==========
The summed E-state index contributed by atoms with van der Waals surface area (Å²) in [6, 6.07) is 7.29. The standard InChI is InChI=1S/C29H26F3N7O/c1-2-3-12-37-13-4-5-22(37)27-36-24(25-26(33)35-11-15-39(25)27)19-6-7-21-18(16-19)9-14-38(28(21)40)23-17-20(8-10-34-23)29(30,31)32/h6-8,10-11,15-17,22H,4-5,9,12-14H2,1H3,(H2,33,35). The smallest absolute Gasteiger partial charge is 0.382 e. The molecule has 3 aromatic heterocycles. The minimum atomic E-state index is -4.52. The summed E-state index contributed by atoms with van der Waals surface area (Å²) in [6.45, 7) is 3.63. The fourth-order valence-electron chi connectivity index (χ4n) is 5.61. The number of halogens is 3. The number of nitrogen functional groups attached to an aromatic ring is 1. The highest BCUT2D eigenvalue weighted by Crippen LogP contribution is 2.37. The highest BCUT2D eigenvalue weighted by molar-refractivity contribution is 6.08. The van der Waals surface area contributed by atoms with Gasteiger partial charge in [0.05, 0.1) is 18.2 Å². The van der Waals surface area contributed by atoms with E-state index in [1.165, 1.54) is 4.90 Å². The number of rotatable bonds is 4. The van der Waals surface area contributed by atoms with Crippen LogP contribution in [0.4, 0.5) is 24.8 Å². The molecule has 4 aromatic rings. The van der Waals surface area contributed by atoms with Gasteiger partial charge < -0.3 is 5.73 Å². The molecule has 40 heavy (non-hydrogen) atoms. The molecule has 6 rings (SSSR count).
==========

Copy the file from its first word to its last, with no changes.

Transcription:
The summed E-state index contributed by atoms with van der Waals surface area (Å²) in [6, 6.07) is 7.29. The standard InChI is InChI=1S/C29H26F3N7O/c1-2-3-12-37-13-4-5-22(37)27-36-24(25-26(33)35-11-15-39(25)27)19-6-7-21-18(16-19)9-14-38(28(21)40)23-17-20(8-10-34-23)29(30,31)32/h6-8,10-11,15-17,22H,4-5,9,12-14H2,1H3,(H2,33,35). The smallest absolute Gasteiger partial charge is 0.382 e. The molecule has 3 aromatic heterocycles. The minimum atomic E-state index is -4.52. The summed E-state index contributed by atoms with van der Waals surface area (Å²) in [6.45, 7) is 3.63. The fourth-order valence-electron chi connectivity index (χ4n) is 5.61. The number of halogens is 3. The number of nitrogen functional groups attached to an aromatic ring is 1. The highest BCUT2D eigenvalue weighted by Crippen LogP contribution is 2.37. The highest BCUT2D eigenvalue weighted by molar-refractivity contribution is 6.08. The van der Waals surface area contributed by atoms with Gasteiger partial charge in [0.05, 0.1) is 18.2 Å². The van der Waals surface area contributed by atoms with E-state index in [1.165, 1.54) is 4.90 Å². The number of rotatable bonds is 4. The van der Waals surface area contributed by atoms with Crippen LogP contribution in [0.4, 0.5) is 24.8 Å². The molecule has 4 aromatic rings. The van der Waals surface area contributed by atoms with Gasteiger partial charge < -0.3 is 5.73 Å². The molecule has 40 heavy (non-hydrogen) atoms. The molecule has 6 rings (SSSR count).